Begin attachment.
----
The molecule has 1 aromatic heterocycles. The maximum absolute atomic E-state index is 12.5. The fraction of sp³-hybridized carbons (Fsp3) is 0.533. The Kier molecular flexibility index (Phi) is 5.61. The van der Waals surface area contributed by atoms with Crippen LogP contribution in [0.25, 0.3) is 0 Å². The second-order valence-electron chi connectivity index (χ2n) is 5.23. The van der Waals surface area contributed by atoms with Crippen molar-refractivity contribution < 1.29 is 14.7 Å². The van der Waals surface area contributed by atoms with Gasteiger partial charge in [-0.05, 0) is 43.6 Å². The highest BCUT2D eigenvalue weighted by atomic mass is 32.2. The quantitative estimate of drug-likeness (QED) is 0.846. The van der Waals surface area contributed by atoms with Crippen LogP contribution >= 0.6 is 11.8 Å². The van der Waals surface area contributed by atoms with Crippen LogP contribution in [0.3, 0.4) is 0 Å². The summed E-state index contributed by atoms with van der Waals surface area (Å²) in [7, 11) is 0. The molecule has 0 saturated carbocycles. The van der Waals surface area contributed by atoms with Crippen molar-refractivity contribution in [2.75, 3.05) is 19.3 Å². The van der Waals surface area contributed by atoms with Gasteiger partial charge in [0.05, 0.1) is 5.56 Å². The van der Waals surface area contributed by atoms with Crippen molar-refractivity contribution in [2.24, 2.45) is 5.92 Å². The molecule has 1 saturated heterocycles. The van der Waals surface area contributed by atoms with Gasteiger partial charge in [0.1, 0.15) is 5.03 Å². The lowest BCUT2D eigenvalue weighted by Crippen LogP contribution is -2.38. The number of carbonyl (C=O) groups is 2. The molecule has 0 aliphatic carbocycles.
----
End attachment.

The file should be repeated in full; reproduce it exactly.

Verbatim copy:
The molecule has 1 aromatic heterocycles. The maximum absolute atomic E-state index is 12.5. The fraction of sp³-hybridized carbons (Fsp3) is 0.533. The Kier molecular flexibility index (Phi) is 5.61. The van der Waals surface area contributed by atoms with Crippen LogP contribution in [0.25, 0.3) is 0 Å². The second-order valence-electron chi connectivity index (χ2n) is 5.23. The van der Waals surface area contributed by atoms with Crippen molar-refractivity contribution < 1.29 is 14.7 Å². The van der Waals surface area contributed by atoms with Gasteiger partial charge in [-0.05, 0) is 43.6 Å². The highest BCUT2D eigenvalue weighted by atomic mass is 32.2. The quantitative estimate of drug-likeness (QED) is 0.846. The van der Waals surface area contributed by atoms with Crippen LogP contribution >= 0.6 is 11.8 Å². The van der Waals surface area contributed by atoms with Crippen LogP contribution in [0.3, 0.4) is 0 Å². The summed E-state index contributed by atoms with van der Waals surface area (Å²) in [7, 11) is 0. The molecule has 0 saturated carbocycles. The van der Waals surface area contributed by atoms with Crippen molar-refractivity contribution in [2.75, 3.05) is 19.3 Å². The van der Waals surface area contributed by atoms with Gasteiger partial charge in [0.05, 0.1) is 5.56 Å². The van der Waals surface area contributed by atoms with Crippen molar-refractivity contribution in [2.24, 2.45) is 5.92 Å². The molecule has 1 saturated heterocycles. The van der Waals surface area contributed by atoms with Gasteiger partial charge in [0.1, 0.15) is 5.03 Å². The lowest BCUT2D eigenvalue weighted by Crippen LogP contribution is -2.38. The number of carbonyl (C=O) groups is 2. The molecule has 0 aliphatic carbocycles.